Bairro Alto and Alfama are among the historic Lisbon riverside neighborhoods that are famous but they are also among those that are crowded. Tourists often visit them so if you do not like to be surrounded by many people, you may want to look somewhere else. Fortunately, the city has a lot to offer, for practically all tastes. You can so easily enjoy Withlocals tours in Lisbon that take you to the less-crowded neighborhoods listed below and still have the time of your life. Visiting with local guides is always a wonderful way to get a true glimpse into what locals experience every single day.
On the yellow line, Odivelas is the very last stop and it is a great reason why you will want to go past Saldanha. The neighborhood is popular among the local residents that still want to be close to the center of the city but need to deal with lower living costs.
Odivelas is where you want to go if interested in museums and historic heritage. You will want to visit the Monastery of Sao Dinis de Odivelas, an architectural masterpiece that includes Manueline, Baroque, and Gothic. If you love nature, be sure to consider the local botanical garden. It was first opened in the eighteenth century. There is even a fashion museum in the neighborhood that shows Portugal’s changing trends over the centuries.
Estrela is quiet and small. The neighborhood is filled with incredible architecture and right in the middle, you can find Jardim da Estrela. This is a beautiful green garden that is often visited by locals that want to enjoy picnics. Free events are also often organized here, just like Estrela Basilica, a true neoclassical masterpiece.
Parque das Nacoes
Parque das Nacoes is known due to its barhopping and excellent riverside boardwalk. Even so, visitors still overlook the neighborhood. What is interesting is that the area was created from a part of the city that was abandoned. Everything was done for the 1998 World Exposition. This makes it a rather new part of Lisbon but do not let that stop you. When in the neighborhood, enjoy countless restaurants, Gare de Oriente, the largest European oceanarium, and a shopping mall.
This neighborhood is also rather new but it is definitely unforgettable. Art nouveau buildings and countless mansion homes line the streets, with Parque Eduardo being a great start to your adventure.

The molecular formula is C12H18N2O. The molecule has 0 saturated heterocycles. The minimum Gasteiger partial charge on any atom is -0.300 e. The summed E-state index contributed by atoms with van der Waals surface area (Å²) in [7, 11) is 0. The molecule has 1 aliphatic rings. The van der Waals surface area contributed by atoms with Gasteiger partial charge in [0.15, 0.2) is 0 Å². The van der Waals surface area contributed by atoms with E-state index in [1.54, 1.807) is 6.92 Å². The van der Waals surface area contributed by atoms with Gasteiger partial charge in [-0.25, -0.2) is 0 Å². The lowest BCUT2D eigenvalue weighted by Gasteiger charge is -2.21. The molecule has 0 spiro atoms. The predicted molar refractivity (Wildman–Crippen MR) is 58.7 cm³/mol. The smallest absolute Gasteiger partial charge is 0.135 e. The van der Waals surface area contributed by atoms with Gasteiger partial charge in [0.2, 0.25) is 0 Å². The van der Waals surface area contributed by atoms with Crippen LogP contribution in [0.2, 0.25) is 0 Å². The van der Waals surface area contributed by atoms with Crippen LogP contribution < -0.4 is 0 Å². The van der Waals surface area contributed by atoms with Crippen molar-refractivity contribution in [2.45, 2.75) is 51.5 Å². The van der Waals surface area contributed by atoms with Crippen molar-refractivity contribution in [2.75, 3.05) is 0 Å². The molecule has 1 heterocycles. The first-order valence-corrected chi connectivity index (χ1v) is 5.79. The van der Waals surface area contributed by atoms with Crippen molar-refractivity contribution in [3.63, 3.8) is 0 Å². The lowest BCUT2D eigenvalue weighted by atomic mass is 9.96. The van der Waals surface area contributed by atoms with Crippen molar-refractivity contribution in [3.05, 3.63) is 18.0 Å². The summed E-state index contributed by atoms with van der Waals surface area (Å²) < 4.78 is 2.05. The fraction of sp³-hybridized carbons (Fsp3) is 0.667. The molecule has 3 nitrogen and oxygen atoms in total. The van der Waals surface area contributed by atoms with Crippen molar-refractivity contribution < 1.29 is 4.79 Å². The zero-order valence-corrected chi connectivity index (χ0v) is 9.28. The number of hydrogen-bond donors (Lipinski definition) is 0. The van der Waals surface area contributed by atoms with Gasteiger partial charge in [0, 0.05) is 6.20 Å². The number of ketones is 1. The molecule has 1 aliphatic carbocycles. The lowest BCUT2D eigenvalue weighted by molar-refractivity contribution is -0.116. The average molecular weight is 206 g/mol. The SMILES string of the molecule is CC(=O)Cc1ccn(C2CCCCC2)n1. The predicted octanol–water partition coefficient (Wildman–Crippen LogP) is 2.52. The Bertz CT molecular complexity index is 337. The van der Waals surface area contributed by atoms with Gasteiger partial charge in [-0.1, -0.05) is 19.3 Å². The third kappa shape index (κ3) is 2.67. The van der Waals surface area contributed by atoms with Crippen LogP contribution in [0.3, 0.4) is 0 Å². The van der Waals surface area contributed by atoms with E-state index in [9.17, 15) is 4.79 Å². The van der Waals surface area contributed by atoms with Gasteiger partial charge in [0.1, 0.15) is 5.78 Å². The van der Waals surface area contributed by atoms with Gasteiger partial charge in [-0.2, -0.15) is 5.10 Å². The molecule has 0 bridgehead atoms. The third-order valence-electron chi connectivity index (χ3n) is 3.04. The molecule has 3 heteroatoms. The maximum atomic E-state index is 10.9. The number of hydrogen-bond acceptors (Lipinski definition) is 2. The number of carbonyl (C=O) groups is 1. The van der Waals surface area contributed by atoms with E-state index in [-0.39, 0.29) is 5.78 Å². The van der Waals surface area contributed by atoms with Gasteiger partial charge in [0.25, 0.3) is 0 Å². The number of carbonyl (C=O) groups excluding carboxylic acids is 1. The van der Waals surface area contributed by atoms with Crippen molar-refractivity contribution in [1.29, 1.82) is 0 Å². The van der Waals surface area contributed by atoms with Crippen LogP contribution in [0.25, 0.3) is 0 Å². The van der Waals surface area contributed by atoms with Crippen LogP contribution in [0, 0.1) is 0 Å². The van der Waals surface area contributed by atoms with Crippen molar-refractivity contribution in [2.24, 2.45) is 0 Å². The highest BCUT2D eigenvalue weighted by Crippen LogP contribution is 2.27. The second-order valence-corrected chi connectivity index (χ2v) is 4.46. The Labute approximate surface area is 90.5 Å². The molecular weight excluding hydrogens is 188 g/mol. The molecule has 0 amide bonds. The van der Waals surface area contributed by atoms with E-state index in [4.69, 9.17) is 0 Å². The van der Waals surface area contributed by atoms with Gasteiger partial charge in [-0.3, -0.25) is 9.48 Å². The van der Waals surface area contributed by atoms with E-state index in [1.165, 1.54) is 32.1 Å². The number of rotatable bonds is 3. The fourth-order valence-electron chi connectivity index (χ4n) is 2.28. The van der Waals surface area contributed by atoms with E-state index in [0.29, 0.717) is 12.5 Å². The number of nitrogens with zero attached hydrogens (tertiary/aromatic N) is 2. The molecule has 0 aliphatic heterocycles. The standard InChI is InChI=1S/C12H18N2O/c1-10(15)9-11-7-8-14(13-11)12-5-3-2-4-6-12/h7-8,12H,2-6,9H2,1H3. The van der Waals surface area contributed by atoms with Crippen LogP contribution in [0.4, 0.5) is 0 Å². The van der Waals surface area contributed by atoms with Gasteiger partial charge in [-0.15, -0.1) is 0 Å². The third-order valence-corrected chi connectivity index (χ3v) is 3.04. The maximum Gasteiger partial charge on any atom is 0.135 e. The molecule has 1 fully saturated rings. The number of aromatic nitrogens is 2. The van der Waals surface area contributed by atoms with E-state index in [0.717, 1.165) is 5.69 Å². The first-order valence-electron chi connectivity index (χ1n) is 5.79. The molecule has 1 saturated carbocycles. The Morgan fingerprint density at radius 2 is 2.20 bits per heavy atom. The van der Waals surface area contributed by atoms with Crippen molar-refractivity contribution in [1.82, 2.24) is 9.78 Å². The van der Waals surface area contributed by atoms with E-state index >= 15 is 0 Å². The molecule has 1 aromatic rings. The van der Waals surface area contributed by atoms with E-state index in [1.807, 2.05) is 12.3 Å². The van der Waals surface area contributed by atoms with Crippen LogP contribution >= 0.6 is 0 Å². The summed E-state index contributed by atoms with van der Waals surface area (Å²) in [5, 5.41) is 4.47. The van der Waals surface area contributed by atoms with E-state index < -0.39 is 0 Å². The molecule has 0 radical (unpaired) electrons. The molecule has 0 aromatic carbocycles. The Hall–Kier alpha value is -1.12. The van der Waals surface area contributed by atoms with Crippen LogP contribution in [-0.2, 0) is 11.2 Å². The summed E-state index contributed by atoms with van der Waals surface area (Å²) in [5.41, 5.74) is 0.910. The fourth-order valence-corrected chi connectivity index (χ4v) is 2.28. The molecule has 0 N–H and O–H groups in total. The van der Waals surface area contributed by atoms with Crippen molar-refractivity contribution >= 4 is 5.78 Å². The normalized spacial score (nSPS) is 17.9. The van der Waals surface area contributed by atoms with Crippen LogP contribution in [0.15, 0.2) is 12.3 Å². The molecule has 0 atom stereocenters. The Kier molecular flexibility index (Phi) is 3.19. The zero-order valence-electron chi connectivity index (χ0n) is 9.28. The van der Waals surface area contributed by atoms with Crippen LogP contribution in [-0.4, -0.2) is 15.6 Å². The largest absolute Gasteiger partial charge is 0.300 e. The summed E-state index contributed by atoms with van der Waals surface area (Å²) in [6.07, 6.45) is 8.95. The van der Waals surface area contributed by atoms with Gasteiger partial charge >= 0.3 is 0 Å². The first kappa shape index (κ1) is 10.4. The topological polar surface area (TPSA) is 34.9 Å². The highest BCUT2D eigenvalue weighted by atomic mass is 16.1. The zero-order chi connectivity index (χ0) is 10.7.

In Avenidas Novas, you can find historic homes turned into museums, Moorish Campo Pequeno, a shopping center, and the Gulbenkian Museum. Those that love gym shopping need to walk across Avenida Roma. There you can see creative shops, clothing boutiques, shoe stores, and bookstores. If you are a foodie, you can find countless budget-friendly options and even sophisticated restaurants that specialize in seafood dishes.
Campo de Ourique
El Mercado de Campo de Ourique is the second biggest food market in Lisbon, second only to Mercado da Ribeira. This is why it attracts many locals and international residents, as opposed to tourists and expats. Food stalls with numerous offerings can be found, including cheeses, wines, international dishes, and charcuterie. When in the area, be sure to consider Pastelaria Aloma.
When you think about Lisbon’s nightlife, you automatically consider Cais do Sodre, Bairro Alto, and Principe Real. Santos is not well known but it is definitely a wonderful choice if you are interested in barhopping and dining out. The area attracts many local designers, architects, and artists.
This neighborhood is really interesting and diverse. It is a great choice when you want to eat something and is located just north of the Martim Moniz area. Many traditional restaurants wait for you. Many are true gems if you want to taste some great fresh seafood. There are also international spots offering sushi, Indian dishes, and Doner Kebab. Hipsters and artists are often attracted by the live music and the colorful azulejo facades.
Ajuda is very close to Belem so many actually say they are the exact same neighborhood. However, when you visit Belem, you do make similar stops, like Jeronimos Monastery, Padrao dos Descombrimentos, and Belem Tower. If visiting Ajuda, make sure to consider the local Botanical Garden and the Tropical Garden. Then, head over to the Palace of Ajuda, an eighteenth-century masterpiece.